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By: Mark Glennon*

Update: Friday, 7-11-14: Today, Greg Hinz ran another article doubling down his distortion of this non-story. Hinz says today that he has further information that provides “more reason to believe today that Mr. Rauner didn’t know about the contributions.”  “More reason”? Ha! The original story left out any suggestion of that. And he runs today’s article under the headline Mystery deepens over political donations by Rauner Venture. His spin now is that, as a director, Rauner should have known about the contributions and his failure raises a question of “competency and skills” instead of ethics. Hogwash. As I wrote below, a director would not be expected to know about contributions so small. Hinz knows that.

He should be running an apology for the initial story that did spin this as an ethical issue. For that matter, he should be apologizing for suggesting that there’s any story here at all.


Our original story from yesterday is here:


It’s not just that the recent column by Greg Hinz at Crain’s about political contributions and Bruce Rauner was a deceitful smear job, though it was.


And it’s not just that I like Bruce Rauner, though that is my viewpoint.


It’s that Mr. Hinz ignores any sense of obligation as a political reporter to explain the realities of campaign finance and how people should interpret contributions they read about. It’s that he exploits the cynicism most Illinoisans rightly have about money and politics by steering them towards believing in a scandal he can’t show. It’s that he distorts so deliberately the prism through which people should be thinking about contributions made not just by Rauner’s companies but by anybody.


First, the article. It’s about contributions made by one of the companies in which Rauner’s former firm, GTCR, invested and on whose board of directors he served. The contributions went to the infamous John and Todd Stroger, former presidents of the Cook County Board, and to Michael Madigan. But the story begins by saying, in an underhanded but perfectly firm way, that it was Rauner himself who “funneled” that campaign cash,. There’s no evidence of that, but many readers no doubt don’t get past that first paragraph and, if they do and they’re trusting Mr. Hinz as a reporter, they will be starting with a false impression.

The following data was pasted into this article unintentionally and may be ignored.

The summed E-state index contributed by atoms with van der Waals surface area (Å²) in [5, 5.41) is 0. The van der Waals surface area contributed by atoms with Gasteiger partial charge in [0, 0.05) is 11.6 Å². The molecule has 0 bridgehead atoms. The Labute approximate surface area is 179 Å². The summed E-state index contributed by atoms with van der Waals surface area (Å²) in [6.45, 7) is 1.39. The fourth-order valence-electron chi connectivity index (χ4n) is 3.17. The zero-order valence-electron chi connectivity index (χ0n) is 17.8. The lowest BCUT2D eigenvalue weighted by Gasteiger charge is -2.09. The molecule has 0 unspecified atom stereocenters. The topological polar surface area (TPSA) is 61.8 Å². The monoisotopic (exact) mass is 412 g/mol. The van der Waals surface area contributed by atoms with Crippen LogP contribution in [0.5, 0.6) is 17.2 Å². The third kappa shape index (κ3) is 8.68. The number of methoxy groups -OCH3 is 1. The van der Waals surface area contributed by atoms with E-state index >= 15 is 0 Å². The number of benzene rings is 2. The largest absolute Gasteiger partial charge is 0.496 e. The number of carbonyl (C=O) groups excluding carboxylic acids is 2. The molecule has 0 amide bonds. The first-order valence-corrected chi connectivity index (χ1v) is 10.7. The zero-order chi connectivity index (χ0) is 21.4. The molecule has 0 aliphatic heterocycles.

Mr. Hinz goes on to describe how that company got a nice contract from Cook County, then gave about $9,500 to the Strogers’ campaigns. $5,000 also went from that company to the Democratic Party of Illinois that Madigan controls. Finally, the company apparently got behind on its taxes at one point for $81,000 and a tax lien was filed, the current balance on which is $48.


Stated that way it doesn’t sound too bad, but put those facts in an article loaded with hot button phrases like “pay-to-play,” “zillions in contract goodies,” and “hundreds of millions of dollars of work,” and the average reader probably gets just the sense Mr. Hinz intended, which is that this is all part of a bigger picture of slime and criminality that’s so common in Illinois. Mr. Hinz concludes by saying “don’t tell me that this race for governor has a candidate who doesn’t know how to play the system.”


If Mr. Hinz wanted to do a responsible job reporting on what these or any campaign contributions mean or don’t mean, here are some of the kinds of things he’d be including:


– Sure, some contributors are playing the system, but contributors are getting played by the system all the time. I once heard former Senator Paul Simon, who was as honest as they come, put it something like this: “It’s 9 PM and my assistant hands me a stack of 20 phone call messages. I only have time to return some, and I notice that a few are from some big contributors. Just who do you think I am likely to call?” That’s the system. It’s the reality faced by people, companies and interest groups, working in good faith, that have legitimate positions they want to express.  Are contributors in effect paying bribes or being shaken down by the system?  Rest assured that most business people see it as one massive shakedown.


– Five grand doesn’t get you much with the likes of Mike Madigan, which is what that company gave to the Democratic party. For once I actually believe Madigan’s spokesman, who said he “doesn’t know what that contribution was about.”  I’d be surprised if $5k is enough even to get a call returned.


– A corporate contribution to an officeholder who awarded a contract, given after the fact, shouldn’t be surprising or troubling if the company believes in itself. Maybe, for example, the CEO of  the company Hinz wrote about thought “at least that knucklehead Stroger understands the value of our work, so it’s in our interest to get him reelected.”


– Company contributions as small as $5,000 or $10,000 — and most other spending items that small — probably aren’t known to boards of directors, especially if they are broken into smaller pieces as were the Stroger contributions. I’ve sat on company boards, albeit with smaller companies than Rauner did. I and those boards probably wouldn’t have noticed contributions that small unless they were flagged somehow by the CEO or CFO.


– Contributors often give to candidates they don’t like for perfectly good reasons. Maybe the candidate is right on one issue important to a company, or maybe they want to try to move a candidate in a more sensible direction. I’ve sat on PAC boards. This being Illinois, I routinely had to hold my nose about checks going to people who were best for the particular issue the PAC was tasked to support. Corporations and interest groups do the same.


As for things like that $48 unpaid tax bill, what’s there to say? I guess every bit of muck helps if you’re trying to rake it into a big pile.


*Mark Glennon is founder of WirePoints.